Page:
Honey Sweetened Fruit Preserves


I thought I would share one of my favorite pectin-free recipes with you all today. I stumbled upon it purely out of necessity. I had purchase some beautifully ripe fruit at the farmer’s market and excitedly began preparing it to make jam. Little did I know I was out of pectin and quickly turned to the trusty internet and found a recipe using honey. I loved how the jam turned out and kids hardly noticed.

Honey is a wonderful sweetener to make preserves with. I like using wildflower honey when canning preserves, but feel free to use what you have on hand. This recipe is very versatile, so feel free to use your favorite fruits. I’ve made this with a combination of different berries like blackberry, strawberry and cherry, and have even used larger fruits like peaches and figs. The recipe is always delicious and makes a thick, spreadable jam that goes great with anything! Try it out and see what I mean.

Makes 6 pints

  • 6 pounds of your favorite fruit or berries
  • 3 3/4 cups honey
  • 1 1/2 unpeeled apples, grated
  • 2 tablespoons fresh lemon juice
  1. Wash and sterilize canning jars. Boil the flat parts of the lids in a small pot and keep at a low simmer.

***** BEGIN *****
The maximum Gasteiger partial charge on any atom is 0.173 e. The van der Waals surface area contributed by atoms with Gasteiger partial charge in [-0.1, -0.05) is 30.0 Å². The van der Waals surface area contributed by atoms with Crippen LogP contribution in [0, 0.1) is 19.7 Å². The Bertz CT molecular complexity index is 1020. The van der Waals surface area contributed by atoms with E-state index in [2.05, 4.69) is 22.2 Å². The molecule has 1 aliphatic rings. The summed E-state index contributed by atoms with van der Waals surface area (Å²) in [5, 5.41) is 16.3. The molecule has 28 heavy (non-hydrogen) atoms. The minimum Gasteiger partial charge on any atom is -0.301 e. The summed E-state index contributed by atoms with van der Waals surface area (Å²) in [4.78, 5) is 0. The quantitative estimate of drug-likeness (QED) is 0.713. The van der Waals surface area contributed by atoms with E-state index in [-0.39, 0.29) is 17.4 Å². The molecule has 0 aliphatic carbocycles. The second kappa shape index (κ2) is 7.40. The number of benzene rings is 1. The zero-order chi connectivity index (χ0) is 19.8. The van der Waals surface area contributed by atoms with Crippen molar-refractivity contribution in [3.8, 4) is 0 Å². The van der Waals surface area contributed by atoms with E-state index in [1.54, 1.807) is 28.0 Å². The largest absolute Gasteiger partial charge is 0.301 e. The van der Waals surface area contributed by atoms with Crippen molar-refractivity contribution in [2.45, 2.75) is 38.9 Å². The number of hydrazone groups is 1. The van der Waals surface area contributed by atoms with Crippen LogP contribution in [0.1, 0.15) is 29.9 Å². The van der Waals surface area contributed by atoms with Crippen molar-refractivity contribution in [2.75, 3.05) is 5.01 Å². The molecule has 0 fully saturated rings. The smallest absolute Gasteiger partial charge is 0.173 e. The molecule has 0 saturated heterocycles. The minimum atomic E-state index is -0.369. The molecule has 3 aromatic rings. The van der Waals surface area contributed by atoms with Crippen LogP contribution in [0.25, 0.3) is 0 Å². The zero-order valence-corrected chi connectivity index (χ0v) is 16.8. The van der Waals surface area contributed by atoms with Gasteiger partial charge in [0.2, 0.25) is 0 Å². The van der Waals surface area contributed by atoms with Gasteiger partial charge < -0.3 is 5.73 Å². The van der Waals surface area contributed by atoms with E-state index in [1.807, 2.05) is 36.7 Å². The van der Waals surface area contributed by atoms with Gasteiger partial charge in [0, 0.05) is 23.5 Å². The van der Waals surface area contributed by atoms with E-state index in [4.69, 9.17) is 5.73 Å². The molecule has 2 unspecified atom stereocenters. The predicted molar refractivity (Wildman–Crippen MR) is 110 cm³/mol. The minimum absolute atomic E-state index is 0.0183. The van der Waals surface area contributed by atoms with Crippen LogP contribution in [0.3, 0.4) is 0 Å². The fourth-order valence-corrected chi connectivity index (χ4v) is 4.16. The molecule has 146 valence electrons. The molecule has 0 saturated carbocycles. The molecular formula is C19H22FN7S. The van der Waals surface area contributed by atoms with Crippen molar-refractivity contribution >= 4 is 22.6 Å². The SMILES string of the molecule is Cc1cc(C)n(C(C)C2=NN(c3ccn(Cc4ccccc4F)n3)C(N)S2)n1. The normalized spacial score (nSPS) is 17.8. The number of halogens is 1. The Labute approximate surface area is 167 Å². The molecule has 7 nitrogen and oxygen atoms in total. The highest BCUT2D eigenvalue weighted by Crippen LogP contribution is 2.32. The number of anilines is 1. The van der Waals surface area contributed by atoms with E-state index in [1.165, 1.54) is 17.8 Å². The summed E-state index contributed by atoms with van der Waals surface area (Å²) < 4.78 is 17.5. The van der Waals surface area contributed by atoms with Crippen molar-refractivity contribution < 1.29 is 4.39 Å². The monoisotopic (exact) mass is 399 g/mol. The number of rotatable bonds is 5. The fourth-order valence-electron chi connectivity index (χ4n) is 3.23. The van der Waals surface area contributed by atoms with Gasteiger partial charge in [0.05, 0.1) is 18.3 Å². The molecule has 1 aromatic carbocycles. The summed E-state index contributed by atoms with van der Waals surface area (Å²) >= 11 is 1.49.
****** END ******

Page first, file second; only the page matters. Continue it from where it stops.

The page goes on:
2. In a large pot over medium-high heat, add fruit, honey, grated apple, and lemon juice. Allow mixture to come to a boil. Mash the fruit with a potato masher and skim off any foam that may form and discard.
  3. When mixture has come to a boil, lower the heat to medium and allow the mixture to continue to softly boil for  30 – 60 minutes. Tip: Stir regularly to ensure fruit is not sticking to the sides. The longer the jam cooks, the thicker the final product will be.
  4. Remove jam from heat and let sit for a couple of minutes, stirring occasionally. It will thicken slightly. Ladle jam into hot jars, then place a flat lid on jars, and add screw rings.
  5. Immerse jars in hot water bath, and boil rapidly for 8 min. Remove from bath and place on a towel on the counter to cool. If jars aren’t sealed within 12 hours then move them to the fridge and eat within 3 – 4 weeks.

This article was originally published at Ready Nutrition™ on June 26th, 2015

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